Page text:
February 1, 1994.
Appeal from the Circuit Court for Duval County, Aaron Bowden, J.
Clive N. Morgan, Jacksonville, for appellant.
Jack W. Shaw, Jr. and Michael J. Obringer of Osborne, McNatt, Shaw, O'Hara, Brown Obringer, Jacksonville, for appellee.
Timones appeals a final summary judgment granted his employer, Excel Industries of Florida, in his personal injury action for damages suffered as a result of a work-related accident. Timones received workers' compensation benefits due to the accident. We agree that Timones' complaint fails to allege ultimate facts demonstrating an intentional tort which falls outside the exclusivity provision of the Workers' Compensation Act, section 440.11(1), Florida Statutes (Supp. 1988), and therefore affirm.
Timones' complaint alleges that he was injured when his chair fell backwards and he accidently placed his hand into a buffing machine. Because of the placement of the emergency switch, he was unable to reach the cut-off switch and suffered severe injury to his hand before another employee hit the emergency switch freeing his hand.
Timones' complaint further alleges that Excel knowingly required its employees to use antiquated machinery which had insufficient safety features, and that Excel had received, but disregarded, recommendations from safety consultants about the need to take appropriate safety measures. According to Timones' complaint, at least 48 employees have been injured as a result of operation of this unsafe machinery, and that it was "substantially certain" that employees such as Timones would be injured.
To state a cause of action for intentional tort sufficient to avoid section 440.11, immunizing employers from tort liability for employee injuries, the employee must allege ultimate facts demonstrating that the employer either exhibited a deliberate intent to injure or engaged in conduct which was substantially certain to result in injury or death. Fisher v. Shenandoah Gen. Constr. Co., 498 So.2d 882, 883 (Fla. 1986). A strong "probability" that an employer's acts will result in injury is not sufficient to overcome the immunity afforded by the statute. Id. at 884.
Timones' complaint does not allege that Excel deliberately intended to injure him. Although Timones attempts to allege that Excel's conduct was substantially certain to result in injury or death, the ultimate facts pled do not demonstrate a virtual certainty of injury or death. Requiring employees to operate unsafe machinery is not sufficient. See Fisher, 498 So.2d at 884; and Reed Tool Co. v. Copelin, 689 S.W.2d 404 (Tex. 1985); see also Lawton v. Alpine Engineered Products, Inc., 498 So.2d 879 (Fla. 1986).
Timones relies upon Connelly v. Arrow Air, Inc., 568 So.2d 448 (Fla. 3d DCA 1990), rev. denied, 581 So.2d 1307 (Fla. 1991) and Cunningham v. Anchor Hocking Corp., 558 So.2d 93 (Fla. 1st DCA), rev. denied, 574 So.2d 139 (Fla. 1990), but the facts of these cases are clearly distinguishable. In Connelly, the court held it is reasonable to conclude that a passenger aircraft that is routinely overloaded and poorly maintained, with known mechanical deficiencies, is substantially certain to cause serious injury or death to those aboard. Connelly, 568 So.2d at 450. Moreover, in Connelly it was alleged that the employer deliberately withheld from the employee knowledge of the defect or hazard which posed a great threat of injury or death, thereby eliminating the chance for the employee to exercise an informed judgment whether to perform the assigned tasks; and thus, the employer was considered to have acted in a belief that harm is substantially certain to occur. Id. In Cunningham, employees were required to work in an area exposing them to known toxic substances, and the employer deliberately rerouted toxic substances into the plant where the employees worked. The employer knew these substances were present and did not advise the employees of the risks, but instead, removed warning labels from the products.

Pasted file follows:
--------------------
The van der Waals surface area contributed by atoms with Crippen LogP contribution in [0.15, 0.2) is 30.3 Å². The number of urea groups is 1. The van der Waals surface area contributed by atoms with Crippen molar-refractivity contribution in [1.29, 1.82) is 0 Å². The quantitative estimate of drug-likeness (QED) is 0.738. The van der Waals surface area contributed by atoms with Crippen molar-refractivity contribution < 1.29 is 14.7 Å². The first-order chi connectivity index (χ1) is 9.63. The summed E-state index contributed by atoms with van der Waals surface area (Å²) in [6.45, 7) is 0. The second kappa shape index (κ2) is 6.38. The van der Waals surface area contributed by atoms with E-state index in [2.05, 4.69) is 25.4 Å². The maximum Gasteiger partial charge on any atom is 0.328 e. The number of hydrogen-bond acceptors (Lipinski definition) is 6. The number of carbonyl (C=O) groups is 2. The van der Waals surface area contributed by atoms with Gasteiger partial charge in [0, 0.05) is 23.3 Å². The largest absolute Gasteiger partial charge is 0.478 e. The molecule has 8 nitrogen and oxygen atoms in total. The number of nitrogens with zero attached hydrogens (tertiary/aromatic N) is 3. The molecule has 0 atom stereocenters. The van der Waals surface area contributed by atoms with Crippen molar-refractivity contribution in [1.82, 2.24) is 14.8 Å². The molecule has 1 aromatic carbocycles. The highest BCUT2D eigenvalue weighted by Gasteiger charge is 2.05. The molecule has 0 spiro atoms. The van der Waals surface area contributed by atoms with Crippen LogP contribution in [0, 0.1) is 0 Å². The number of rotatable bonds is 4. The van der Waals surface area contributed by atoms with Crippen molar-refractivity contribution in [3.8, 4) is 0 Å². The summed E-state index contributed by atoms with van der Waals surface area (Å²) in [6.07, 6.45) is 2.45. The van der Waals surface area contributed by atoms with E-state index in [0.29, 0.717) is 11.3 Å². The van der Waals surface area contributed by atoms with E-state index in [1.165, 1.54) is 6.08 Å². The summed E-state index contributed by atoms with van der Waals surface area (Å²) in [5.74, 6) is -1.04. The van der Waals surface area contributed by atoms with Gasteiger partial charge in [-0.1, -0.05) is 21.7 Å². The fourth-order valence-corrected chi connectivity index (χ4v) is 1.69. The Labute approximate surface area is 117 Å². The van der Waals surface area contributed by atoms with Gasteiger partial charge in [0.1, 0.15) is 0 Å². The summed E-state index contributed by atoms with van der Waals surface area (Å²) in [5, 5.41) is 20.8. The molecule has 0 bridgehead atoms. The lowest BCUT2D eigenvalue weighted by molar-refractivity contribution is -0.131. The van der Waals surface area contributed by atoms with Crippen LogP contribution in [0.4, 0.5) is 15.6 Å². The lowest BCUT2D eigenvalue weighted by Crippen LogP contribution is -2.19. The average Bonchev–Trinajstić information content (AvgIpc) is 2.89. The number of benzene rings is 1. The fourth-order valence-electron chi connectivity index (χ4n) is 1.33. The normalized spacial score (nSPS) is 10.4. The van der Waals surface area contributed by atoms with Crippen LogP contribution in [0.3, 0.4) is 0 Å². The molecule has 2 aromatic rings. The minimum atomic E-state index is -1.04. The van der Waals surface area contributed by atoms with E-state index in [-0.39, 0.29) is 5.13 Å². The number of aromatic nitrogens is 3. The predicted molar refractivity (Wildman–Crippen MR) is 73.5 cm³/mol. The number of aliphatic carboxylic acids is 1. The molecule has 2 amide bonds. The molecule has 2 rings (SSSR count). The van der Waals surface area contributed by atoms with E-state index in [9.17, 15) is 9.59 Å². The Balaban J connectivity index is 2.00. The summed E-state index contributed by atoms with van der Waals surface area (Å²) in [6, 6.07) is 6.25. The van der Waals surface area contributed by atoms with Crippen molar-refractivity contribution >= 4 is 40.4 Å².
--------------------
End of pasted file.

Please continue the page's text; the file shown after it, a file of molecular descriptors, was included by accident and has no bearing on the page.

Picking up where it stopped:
Timones' attempt to fit this case within Connelly and Cunningham by alleging "virtually certain" injury does not save Timones' otherwise deficient complaint. Folk v. Rite-Aid of Florida, Inc., 611 So.2d 35, 38 (Fla. 4th DCA 1992) (plaintiff's allegation in its complaint that the harm was "virtually certain" is conclusory, and cannot raise the otherwise insufficient allegations of ultimate fact to a level of an intentional tort).
ERVIN, J., concurs.
ALLEN, J., specially concurs with written opinion.
I agree with the majority that the appellant did not allege commission of an intentional tort and that the trial court properly granted summary final judgment. I must respectfully disagree, however, with the indication in the majority opinion that Fisher v. Shenandoah Gen. Constr. Co., 498 So.2d 882 (Fla. 1986), stands for the proposition that section 440.11(1) may be avoided where an employer has committed an intentional tort. It appears to me from my reading of both Fisher and another case decided on the same day, Lawton v. Alpine Engineered Products, Inc., 498 So.2d 879 (Fla. 1986), that the supreme court specifically declined to decide whether section 440.11(1) precludes an action by an employee against an employer for an intentional tort.